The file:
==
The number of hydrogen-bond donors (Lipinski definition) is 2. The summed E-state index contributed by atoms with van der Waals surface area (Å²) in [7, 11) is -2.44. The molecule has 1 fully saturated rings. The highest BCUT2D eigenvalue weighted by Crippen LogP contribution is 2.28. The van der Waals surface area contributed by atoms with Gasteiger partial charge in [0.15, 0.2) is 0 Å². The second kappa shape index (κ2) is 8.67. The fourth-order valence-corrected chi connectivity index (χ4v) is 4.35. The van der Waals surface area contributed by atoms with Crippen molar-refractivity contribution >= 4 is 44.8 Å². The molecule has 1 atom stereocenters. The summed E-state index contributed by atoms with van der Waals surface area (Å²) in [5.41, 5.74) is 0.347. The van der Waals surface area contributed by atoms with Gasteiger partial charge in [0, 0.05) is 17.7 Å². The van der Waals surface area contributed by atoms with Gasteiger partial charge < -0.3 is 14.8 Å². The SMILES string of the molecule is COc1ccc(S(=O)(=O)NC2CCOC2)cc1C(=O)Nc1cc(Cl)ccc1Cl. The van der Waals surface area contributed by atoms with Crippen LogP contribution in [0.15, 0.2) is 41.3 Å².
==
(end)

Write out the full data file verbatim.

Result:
The number of hydrogen-bond donors (Lipinski definition) is 2. The summed E-state index contributed by atoms with van der Waals surface area (Å²) in [7, 11) is -2.44. The molecule has 1 fully saturated rings. The highest BCUT2D eigenvalue weighted by Crippen LogP contribution is 2.28. The van der Waals surface area contributed by atoms with Gasteiger partial charge in [0.15, 0.2) is 0 Å². The second kappa shape index (κ2) is 8.67. The fourth-order valence-corrected chi connectivity index (χ4v) is 4.35. The van der Waals surface area contributed by atoms with Crippen molar-refractivity contribution >= 4 is 44.8 Å². The molecule has 1 atom stereocenters. The summed E-state index contributed by atoms with van der Waals surface area (Å²) in [5.41, 5.74) is 0.347. The van der Waals surface area contributed by atoms with Gasteiger partial charge in [0, 0.05) is 17.7 Å². The van der Waals surface area contributed by atoms with Gasteiger partial charge < -0.3 is 14.8 Å². The SMILES string of the molecule is COc1ccc(S(=O)(=O)NC2CCOC2)cc1C(=O)Nc1cc(Cl)ccc1Cl. The van der Waals surface area contributed by atoms with Crippen LogP contribution in [0.15, 0.2) is 41.3 Å².